A charging lien, by contrast, is “a lien placed on a client’s judgment by an attorney who worked on the matter resulting in the judgment.” A charging lien attaches only to the judgment or recovery proceeds from the particular suit on which the attorney worked. The Court previously held that the interpleaded funds would not be subject to any charging liens Patmon and Young may obtain, as those funds “cannot reasonably be considered a ‘judgment or recovery’” stemming from Patmon’s and Young’s representation of Holland in the 1988 or 1992 litigation. (citations omitted)

Based on the absence of a valid attorney’s lien, the attorneys here cannot take from the interpled funds and must look only to Holland himself in order to obtain a recovery.

Next, the court looks at the source of the interpled funds in order to determine if Holland has an interest in those funds that would allow the attorneys to pursue a claim. It determines that EHLP, the partnership that placed the funds with the court, is a separate legal entity and that placing the funds with the court did not convert the funds from partnership assets to an individual asset of Holland. Following on that determination it concludes that creditors of the partnership have first right to the funds. This gives the attorneys almost Nowhere to Run.

After the partnership debts stands the IRS with its lien. The attorneys try to argue that the IRS lien had lapsed, but the court finds the IRS properly refiled its liens which causes the attorneys Nothing but Heartaches. Their liens were inchoate because the lawsuit they started in 2004 was still pending without final resolution:

Patmon’s and Young’s interests in Holland’s assets, by contrast, are not choate. Any judgment for damages, constructive trust, or other remedy obtained in connection with the state-court action would not become choate until that judgment is entered and would not relate back to the time the action was filed to take priority over the federal tax liens….

The attorneys asked for Just One Last Look seeking to get the court to consider the super-priority allowed to attorney’s liens over the federal tax lien pursuant to IRC 6323(b)(8). The problem with this argument is that they lack a retaining or charging lien upon which to establish the super-priority. In other words, It’s the Same Old Song about their failed liens on the property.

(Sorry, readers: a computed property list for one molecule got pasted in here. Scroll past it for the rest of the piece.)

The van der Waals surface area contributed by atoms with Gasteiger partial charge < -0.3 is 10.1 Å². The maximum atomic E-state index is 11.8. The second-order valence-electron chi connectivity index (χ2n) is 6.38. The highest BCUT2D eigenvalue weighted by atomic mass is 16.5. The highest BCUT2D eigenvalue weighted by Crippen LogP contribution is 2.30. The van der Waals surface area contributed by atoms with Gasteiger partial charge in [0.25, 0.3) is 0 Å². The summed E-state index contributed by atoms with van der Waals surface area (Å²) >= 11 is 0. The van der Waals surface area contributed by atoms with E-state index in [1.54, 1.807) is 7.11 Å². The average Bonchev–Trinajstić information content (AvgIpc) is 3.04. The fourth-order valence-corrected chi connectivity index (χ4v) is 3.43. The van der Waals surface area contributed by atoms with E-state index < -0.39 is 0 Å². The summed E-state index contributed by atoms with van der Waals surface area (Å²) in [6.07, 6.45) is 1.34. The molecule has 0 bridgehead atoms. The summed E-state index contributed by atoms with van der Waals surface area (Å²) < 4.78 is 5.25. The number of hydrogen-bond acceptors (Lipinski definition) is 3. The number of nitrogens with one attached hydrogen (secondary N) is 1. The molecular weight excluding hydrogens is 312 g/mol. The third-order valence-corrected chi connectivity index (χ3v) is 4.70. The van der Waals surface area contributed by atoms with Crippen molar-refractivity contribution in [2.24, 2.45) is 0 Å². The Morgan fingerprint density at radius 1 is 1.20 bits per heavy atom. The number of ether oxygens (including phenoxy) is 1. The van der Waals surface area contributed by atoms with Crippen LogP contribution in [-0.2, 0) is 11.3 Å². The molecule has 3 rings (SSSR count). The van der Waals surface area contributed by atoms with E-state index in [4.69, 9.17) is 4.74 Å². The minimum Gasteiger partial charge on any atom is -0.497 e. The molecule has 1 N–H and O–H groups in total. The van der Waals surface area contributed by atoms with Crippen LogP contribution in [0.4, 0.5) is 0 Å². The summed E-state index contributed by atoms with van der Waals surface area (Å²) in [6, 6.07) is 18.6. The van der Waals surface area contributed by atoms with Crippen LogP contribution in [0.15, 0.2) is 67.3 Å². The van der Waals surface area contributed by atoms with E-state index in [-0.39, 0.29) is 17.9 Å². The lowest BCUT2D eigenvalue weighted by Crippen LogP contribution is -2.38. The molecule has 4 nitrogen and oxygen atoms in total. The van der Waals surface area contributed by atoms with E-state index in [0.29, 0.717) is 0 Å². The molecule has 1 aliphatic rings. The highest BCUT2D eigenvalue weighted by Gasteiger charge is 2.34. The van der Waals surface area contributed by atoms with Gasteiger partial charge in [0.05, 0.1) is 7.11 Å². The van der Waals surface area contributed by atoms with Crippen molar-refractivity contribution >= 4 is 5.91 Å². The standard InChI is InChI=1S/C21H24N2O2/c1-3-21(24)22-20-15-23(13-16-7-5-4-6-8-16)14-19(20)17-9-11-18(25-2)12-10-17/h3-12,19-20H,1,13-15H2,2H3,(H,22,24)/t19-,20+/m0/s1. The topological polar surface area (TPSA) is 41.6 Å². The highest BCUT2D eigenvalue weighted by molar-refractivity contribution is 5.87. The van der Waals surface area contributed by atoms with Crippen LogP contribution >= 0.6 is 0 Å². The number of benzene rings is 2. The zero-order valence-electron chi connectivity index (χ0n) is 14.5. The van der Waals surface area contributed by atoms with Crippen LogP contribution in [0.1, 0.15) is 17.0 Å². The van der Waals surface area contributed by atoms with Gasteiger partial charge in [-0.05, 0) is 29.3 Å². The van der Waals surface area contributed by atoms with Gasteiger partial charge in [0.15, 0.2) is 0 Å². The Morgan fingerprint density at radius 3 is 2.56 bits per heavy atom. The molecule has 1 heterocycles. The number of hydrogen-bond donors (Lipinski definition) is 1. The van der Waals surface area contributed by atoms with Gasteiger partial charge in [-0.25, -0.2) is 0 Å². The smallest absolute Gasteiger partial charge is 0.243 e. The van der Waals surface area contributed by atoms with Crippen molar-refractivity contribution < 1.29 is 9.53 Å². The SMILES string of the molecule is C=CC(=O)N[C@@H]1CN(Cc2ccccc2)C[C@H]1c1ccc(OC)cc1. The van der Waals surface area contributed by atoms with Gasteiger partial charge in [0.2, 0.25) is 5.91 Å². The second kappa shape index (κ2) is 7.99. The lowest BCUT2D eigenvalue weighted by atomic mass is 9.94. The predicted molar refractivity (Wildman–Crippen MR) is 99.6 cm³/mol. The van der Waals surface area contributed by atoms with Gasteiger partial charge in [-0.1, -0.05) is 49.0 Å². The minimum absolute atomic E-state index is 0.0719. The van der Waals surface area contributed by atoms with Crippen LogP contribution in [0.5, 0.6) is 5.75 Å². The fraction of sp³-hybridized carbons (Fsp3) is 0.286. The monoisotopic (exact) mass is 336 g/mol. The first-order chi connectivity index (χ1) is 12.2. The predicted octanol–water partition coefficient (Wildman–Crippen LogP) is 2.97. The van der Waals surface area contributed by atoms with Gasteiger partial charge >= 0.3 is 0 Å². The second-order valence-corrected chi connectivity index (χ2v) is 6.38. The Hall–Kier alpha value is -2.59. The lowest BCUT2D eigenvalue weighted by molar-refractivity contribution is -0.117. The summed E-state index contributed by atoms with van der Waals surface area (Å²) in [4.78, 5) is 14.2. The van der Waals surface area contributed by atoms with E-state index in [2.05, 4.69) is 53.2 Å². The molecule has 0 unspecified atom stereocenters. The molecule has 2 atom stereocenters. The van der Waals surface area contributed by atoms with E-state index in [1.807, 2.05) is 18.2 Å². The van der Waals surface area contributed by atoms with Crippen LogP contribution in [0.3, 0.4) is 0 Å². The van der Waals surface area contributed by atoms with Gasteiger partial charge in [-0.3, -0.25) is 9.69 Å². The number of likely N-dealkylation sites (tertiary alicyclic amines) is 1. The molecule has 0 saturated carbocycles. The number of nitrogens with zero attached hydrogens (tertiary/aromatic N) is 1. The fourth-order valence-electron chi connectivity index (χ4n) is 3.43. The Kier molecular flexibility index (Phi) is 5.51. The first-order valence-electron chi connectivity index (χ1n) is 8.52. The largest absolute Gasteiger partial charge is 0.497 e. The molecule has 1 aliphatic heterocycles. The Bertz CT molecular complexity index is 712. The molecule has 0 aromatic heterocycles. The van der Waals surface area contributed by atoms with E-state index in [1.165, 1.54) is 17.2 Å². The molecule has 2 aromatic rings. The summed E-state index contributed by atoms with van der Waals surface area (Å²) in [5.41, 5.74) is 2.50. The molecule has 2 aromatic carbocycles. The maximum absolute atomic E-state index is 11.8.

Having lost on the substantive arguments, the attorneys requested a stay of the proceedings in federal court, hoping that their longstanding state court action would come to a conclusion and provide them with a better basis for relief and an escape from legal Quicksand.  In this regard they made three arguments for a stay in which they ask the court to Give Me Just a Little More Time.  First, they argued that granting summary judgment to the IRS at this point would be inconsistent with prior orders of the court.  Like a Nightmare the court finds that none of its prior orders prevent it from determining the merits of their claims now.  Second, they argue the court should abstain, essentially arguing Baby Don’t Do It.  The court finds that no exceptional circumstances warrant abstaining from the decision.  Third, they argue that this decision violates the Rooker-Feldman doctrine preventing federal courts from exercising jurisdiction in a manner that voids final state court judgments.  The court finds that its decision does not contradict any state court judgement, preventing the doctrine from applying and leaving the attorneys Standing in the Shadows of Love.

It is not clear from the opinion just how much of the interpleaded fund the IRS will recover and whether it will satisfy the large outstanding tax debt owed by Mr. Holland. It is clear that Baby Love, Jimmy Mack and a whole host of greatest hits continue to have vitality as a basis for satisfying old debts. These songs of love and loss continue to hold the interest of Motown fans and tax collectors.